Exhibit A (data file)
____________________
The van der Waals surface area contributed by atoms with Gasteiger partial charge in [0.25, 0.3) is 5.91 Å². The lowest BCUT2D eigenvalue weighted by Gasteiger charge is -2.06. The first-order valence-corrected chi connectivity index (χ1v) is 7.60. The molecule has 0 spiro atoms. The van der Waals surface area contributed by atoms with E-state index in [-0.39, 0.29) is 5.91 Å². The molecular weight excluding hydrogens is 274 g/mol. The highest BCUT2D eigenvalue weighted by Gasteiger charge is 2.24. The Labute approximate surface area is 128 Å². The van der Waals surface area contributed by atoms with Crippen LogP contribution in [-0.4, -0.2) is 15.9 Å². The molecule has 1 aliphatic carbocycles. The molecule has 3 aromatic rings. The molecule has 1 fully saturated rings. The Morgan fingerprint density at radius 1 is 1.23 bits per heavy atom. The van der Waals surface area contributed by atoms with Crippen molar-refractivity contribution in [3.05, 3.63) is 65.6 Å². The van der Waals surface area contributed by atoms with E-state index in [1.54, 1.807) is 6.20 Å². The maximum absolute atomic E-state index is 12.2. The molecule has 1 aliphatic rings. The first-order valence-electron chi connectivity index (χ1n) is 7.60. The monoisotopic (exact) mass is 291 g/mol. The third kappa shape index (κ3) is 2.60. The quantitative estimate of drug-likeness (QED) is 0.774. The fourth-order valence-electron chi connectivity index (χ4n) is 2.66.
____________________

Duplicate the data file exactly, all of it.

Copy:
The van der Waals surface area contributed by atoms with Gasteiger partial charge in [0.25, 0.3) is 5.91 Å². The lowest BCUT2D eigenvalue weighted by Gasteiger charge is -2.06. The first-order valence-corrected chi connectivity index (χ1v) is 7.60. The molecule has 0 spiro atoms. The van der Waals surface area contributed by atoms with E-state index in [-0.39, 0.29) is 5.91 Å². The molecular weight excluding hydrogens is 274 g/mol. The highest BCUT2D eigenvalue weighted by Gasteiger charge is 2.24. The Labute approximate surface area is 128 Å². The van der Waals surface area contributed by atoms with Crippen LogP contribution in [-0.4, -0.2) is 15.9 Å². The molecule has 1 aliphatic carbocycles. The molecule has 3 aromatic rings. The molecule has 1 fully saturated rings. The Morgan fingerprint density at radius 1 is 1.23 bits per heavy atom. The van der Waals surface area contributed by atoms with Crippen molar-refractivity contribution in [3.05, 3.63) is 65.6 Å². The van der Waals surface area contributed by atoms with E-state index in [1.54, 1.807) is 6.20 Å². The maximum absolute atomic E-state index is 12.2. The molecule has 1 aliphatic rings. The first-order valence-electron chi connectivity index (χ1n) is 7.60. The monoisotopic (exact) mass is 291 g/mol. The third kappa shape index (κ3) is 2.60. The quantitative estimate of drug-likeness (QED) is 0.774. The fourth-order valence-electron chi connectivity index (χ4n) is 2.66.